Revamped BYU Line Improved But Untested
BYU offensive line coach Mark Weber shuffled the deck with his offensive line before last Friday’s 47-0 win over Hawaii.
The coaching staff needed to do something after BYU was getting pushed around up front and having trouble establishing a ground game. The Cougars even had some difficulty getting a consistent push against FCS opponent Weber State.
Weber’s solution was to send center Blair Tushaus and guard Brock Stringham to the bench, and slide Braden Hansen from guard to center and bring in Famika Anae and Manaaki Vaitai to bookend Hansen on the interior of the line.
The result was that the Cougars rushed for 396 yards against the Warriors, the most in a game since 2001–the year Luke Staley won the Doak Walker Award and a scrambling Brandon Doman was the trigger man in Gary Crowton’s multiple offense. After not having anyone rush for 100 yards in a game this season, both Jamaal Williams (155 yards) and Taysom Hill (143 yards) cracked the 100-yard barrier vs. UH.
While the results were impressive, it’s important to note that they came against a decimated Hawaii defense that wasn’t very good to begin with. When two Warrior defensive tackles ended up in the hospital after encounters with Anae in the first quarter, a front seven that had surrendered 355 rushing yards to Nevada the previous week, could provide little resistance to the BYU ground attack.
Friday night’s game against Utah State (4-1) will be a much better barometer of how much improvement the offensive line has actually made. The Aggie defense is light years ahead of Hawaii. The Warriors are 106th in the nation in rushing defense, while Utah State checks in at No. 22. The Aggies are also 11th in the country in total defense giving up 281 yards per game (by way of comparison, the No. 5 BYU defense is surrendering 227 yards per game).
If it weren’t for a missed field goal at the end of the game at Wisconsin, USU would be coming into Friday’s contest undefeated. Against Montee Ball and the Badgers, the Aggies gave up just 234 yards of total offense and 156 yards on the ground. Against rival Utah, they gave up just 96 rushing yards to John White and the Ute offense, knocking White out of the game in the process.
And while the BYU run blocking appeared to improve, pass protection was still an issue. Weber’s line gave up four sacks against Hawaii’s hapless defense and freshman quarterback Taysom Hill was forced to escape the pocket in a handful of other instances when the protection broke down.
Pass protection usually comes along a little slower than does the run blocking for a new or revamped offensive line, so it wasn’t a big surprise that the BYU line fared better in the run game last week. However, there will need to be a big improvement in pass protection this week. It’s a good bet that Gary Andersen will look to bring pressure on the expected starter Hill in order to try to force him into making mistakes. The Aggies know that they will have their work cut out against the BYU defense and will need to create some short-field opportunities for their offense.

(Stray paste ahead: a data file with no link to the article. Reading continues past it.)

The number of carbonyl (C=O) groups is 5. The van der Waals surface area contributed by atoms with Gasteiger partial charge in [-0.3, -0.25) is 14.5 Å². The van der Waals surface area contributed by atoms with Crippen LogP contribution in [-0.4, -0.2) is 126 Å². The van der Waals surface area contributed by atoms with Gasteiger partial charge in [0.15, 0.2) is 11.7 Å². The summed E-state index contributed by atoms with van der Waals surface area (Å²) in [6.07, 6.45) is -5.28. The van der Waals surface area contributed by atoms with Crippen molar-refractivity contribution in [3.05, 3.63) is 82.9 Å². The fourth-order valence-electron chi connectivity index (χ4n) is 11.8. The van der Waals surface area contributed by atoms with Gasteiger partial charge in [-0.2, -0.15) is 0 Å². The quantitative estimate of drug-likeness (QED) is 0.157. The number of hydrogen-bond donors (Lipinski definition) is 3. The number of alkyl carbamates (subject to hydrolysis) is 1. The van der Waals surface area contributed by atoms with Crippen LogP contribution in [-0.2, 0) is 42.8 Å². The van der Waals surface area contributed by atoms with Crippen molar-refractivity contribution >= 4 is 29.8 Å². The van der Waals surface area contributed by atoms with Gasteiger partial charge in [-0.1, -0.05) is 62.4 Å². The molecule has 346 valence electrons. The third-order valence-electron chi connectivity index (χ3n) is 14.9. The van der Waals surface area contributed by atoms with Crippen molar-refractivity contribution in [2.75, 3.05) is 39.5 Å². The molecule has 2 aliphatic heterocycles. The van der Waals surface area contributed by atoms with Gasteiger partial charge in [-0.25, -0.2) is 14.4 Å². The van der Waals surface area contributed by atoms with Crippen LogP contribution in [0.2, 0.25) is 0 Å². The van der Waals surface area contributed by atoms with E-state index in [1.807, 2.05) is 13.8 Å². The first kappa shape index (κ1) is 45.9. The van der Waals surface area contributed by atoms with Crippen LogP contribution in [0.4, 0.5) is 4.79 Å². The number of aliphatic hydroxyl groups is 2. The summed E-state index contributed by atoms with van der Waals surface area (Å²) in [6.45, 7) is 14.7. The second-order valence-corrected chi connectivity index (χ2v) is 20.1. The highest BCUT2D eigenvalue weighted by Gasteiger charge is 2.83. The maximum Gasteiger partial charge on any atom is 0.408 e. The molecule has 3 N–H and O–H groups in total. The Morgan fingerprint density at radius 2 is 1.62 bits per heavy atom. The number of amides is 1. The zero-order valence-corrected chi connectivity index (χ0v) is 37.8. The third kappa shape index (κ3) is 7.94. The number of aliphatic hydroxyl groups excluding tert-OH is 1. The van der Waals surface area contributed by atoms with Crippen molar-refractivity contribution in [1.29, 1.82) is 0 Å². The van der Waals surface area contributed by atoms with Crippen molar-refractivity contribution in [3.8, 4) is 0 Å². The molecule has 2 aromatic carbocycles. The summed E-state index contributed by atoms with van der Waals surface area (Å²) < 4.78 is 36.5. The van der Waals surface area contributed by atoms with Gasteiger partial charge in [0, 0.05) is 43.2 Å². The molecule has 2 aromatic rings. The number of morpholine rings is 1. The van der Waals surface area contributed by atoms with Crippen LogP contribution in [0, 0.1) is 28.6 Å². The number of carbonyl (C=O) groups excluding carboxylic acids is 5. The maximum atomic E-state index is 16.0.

One other issue to monitor on Friday night will be the center snaps. Hansen turned in a solid performance in his first ever action at the center position, but some of his snaps in the shotgun were low. Taysom was able to pick them up off his shoe strings, but Hansen will need to clean up his execution against USU. A bad snap has already cost BYU a game this year when Utah returned an errant Tushaus snap for a touchdown in the Utes 24-21 win in Salt Lake City. A turnover in the center exchange could become a game-changer against Utah State as well.
Nelson’s Demise Greatly Exaggerated?
A internet rumor that Riley Nelson’s retirement from the game of football was imminent seems to have been off the mark. Nelson joked about the rumor with reporters after Monday’s practice, saying that he had to hustle off to his retirement party. However, it does seem likely that Nelson will spend his second game in a row as a spectator on the sidelines.
Riley has desperately wanted to play for a full game against his old school, but it doesn’t sound like it is in the cards for the senior. Comments from BYU coaches on Monday seemed to indicate that Nelson is not ready to play. Some have speculated that his injury consists of cracked vertebrae in his back. If that is true, then it could be a while before he is ready to see the field, and it’s entirely possible that he won’t heal in time to get back on the field before the season is over.